Educating Parents: Parent Orientation Programs


Educating Parents: Parent Orientation Programs

by Dennis A. Johnson, EdD

In many cases parent involvement intensifies as wrestlers enter the high school arena. The stakes become higher as the wrestlers enter the talent development stage where they have reached or are close to physical maturity. Some have decided to be really competitive and may be considering moving into the elite stage of talent development while others just enjoy the competition and being on the team. Some high school wrestling parents will be viewed as under-involved, some over-involved, and some…as Goldilocks once said “will be just right.” In any case the key for a successful coach-parent relationship begins with an inclusive and positive parent orientation session.

Michael King conducted a pilot study in Utah in which he administered an evidence-based parent education seminar to 81 soccer parents and data revealed a positive impact on both the parent and children’s experiences (1). Indications are that a well-organized parent education program has the potential to impact not only an athlete’s enjoyment and motivation, but also the parent-child interaction. So what does a parent education or orientation program look like?

Coaches might consider hosting a combination “meet the team” night in combination with the parent orientation program. Having wrestlers in attendance accomplishes two goals; first, parents are more inclined to attend and second, wrestlers can help to hold their parents accountable for positive behaviors throughout the season. Rainer Martins prescribes an agenda for a parent orientation in the text Successful Coaching (2). He suggests the following outline (p. 392-393): Introductions (10 min.), Coaching Philosophy (10 min.), Sport-specific Demonstrations (Covering tricky techniques and rule changes) (10-15 minutes), Potential Risks (5-10 min.), Team Rules (10 min), (Be sure to cover team selection policies in this section), and Parent Policies/Expectations (15 min.). The key emphasis for parents is to: be supportive, not put a lot of pressure on the wrestler, keep winning in perspective, helping the wrestler to set realistic goals, help the wrestler to meet his responsibilities to the team and coach, and finally to be sure to monitor and notify the coach of any mental or physical concerns.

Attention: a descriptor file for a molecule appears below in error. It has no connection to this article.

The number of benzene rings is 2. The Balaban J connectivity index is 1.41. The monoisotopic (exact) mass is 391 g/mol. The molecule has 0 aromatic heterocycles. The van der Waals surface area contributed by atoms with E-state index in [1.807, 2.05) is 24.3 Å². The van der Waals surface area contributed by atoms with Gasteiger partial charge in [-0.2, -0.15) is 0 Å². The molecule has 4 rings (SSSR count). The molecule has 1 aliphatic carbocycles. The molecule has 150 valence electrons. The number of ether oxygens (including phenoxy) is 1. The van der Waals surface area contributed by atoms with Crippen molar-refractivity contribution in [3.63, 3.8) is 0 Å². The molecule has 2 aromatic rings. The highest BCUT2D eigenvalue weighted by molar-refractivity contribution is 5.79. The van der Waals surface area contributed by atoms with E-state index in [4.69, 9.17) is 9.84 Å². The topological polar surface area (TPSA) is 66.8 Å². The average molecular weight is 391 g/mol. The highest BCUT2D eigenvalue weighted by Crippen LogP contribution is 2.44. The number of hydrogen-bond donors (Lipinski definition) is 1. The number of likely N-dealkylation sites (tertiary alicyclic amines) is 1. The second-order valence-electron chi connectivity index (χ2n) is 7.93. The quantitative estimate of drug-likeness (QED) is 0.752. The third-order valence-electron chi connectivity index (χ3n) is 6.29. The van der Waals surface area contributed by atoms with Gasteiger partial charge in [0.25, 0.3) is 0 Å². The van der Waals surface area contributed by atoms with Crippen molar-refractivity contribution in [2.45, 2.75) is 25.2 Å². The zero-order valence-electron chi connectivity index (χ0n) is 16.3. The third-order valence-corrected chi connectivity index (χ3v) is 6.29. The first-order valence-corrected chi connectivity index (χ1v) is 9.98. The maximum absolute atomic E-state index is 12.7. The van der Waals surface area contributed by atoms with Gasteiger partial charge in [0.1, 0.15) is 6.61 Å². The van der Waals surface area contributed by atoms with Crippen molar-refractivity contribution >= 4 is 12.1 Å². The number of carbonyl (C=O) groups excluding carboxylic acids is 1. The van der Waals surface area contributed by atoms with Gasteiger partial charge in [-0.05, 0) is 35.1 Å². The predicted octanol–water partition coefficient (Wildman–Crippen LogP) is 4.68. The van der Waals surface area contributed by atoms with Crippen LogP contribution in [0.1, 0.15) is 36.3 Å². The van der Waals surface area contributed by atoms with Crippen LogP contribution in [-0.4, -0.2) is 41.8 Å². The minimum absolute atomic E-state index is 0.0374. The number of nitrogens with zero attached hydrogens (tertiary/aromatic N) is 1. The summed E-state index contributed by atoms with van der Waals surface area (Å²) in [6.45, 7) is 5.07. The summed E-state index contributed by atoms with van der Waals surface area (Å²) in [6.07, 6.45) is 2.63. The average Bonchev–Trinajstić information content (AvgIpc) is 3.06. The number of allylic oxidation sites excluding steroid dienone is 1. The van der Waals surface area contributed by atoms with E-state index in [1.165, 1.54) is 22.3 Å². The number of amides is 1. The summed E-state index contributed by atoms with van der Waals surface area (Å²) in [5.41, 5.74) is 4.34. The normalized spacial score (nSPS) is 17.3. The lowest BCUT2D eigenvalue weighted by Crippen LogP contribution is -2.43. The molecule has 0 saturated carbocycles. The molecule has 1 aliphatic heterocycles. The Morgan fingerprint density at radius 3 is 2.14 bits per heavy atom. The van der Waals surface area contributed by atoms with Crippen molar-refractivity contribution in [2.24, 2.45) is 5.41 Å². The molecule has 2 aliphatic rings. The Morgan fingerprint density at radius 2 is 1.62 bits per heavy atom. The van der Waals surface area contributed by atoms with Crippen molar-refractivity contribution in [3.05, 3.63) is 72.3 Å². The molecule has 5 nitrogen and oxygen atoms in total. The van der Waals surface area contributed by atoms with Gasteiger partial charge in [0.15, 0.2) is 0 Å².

I personally would always emphasize a “we build up” atmosphere where parents involved with the program are encouraging to both their own wrestlers and their opponents, where they recognize that match officials will sometimes miss a call both for us an against us, and where they realize that in an educational athletics setting that success and winning are not necessarily the same. The NWCA Wrestling Coaches Resource Manual (Scholastic Edition) offers some additional tips for working with parents of high school wrestlers. They cover additional strategies for involving parents, dealing with parent conflicts, having consistent policies, and with clear communication.

“Find a way and make it happen”….dj

Dennis A. Johnson, EdD
Associate Professor-Jamestown Community College (SUNY)
Former wrestling coach & author of Wrestling Drills for the Mat and Mind

1. King, M. Q. (2015). The impact of evidence-based parent education in organized youth sport. Research on Capitol Hill. Paper 4.

2. Martens, R. (2011). Successful coaching. Champaign IL: Human Kinetics.

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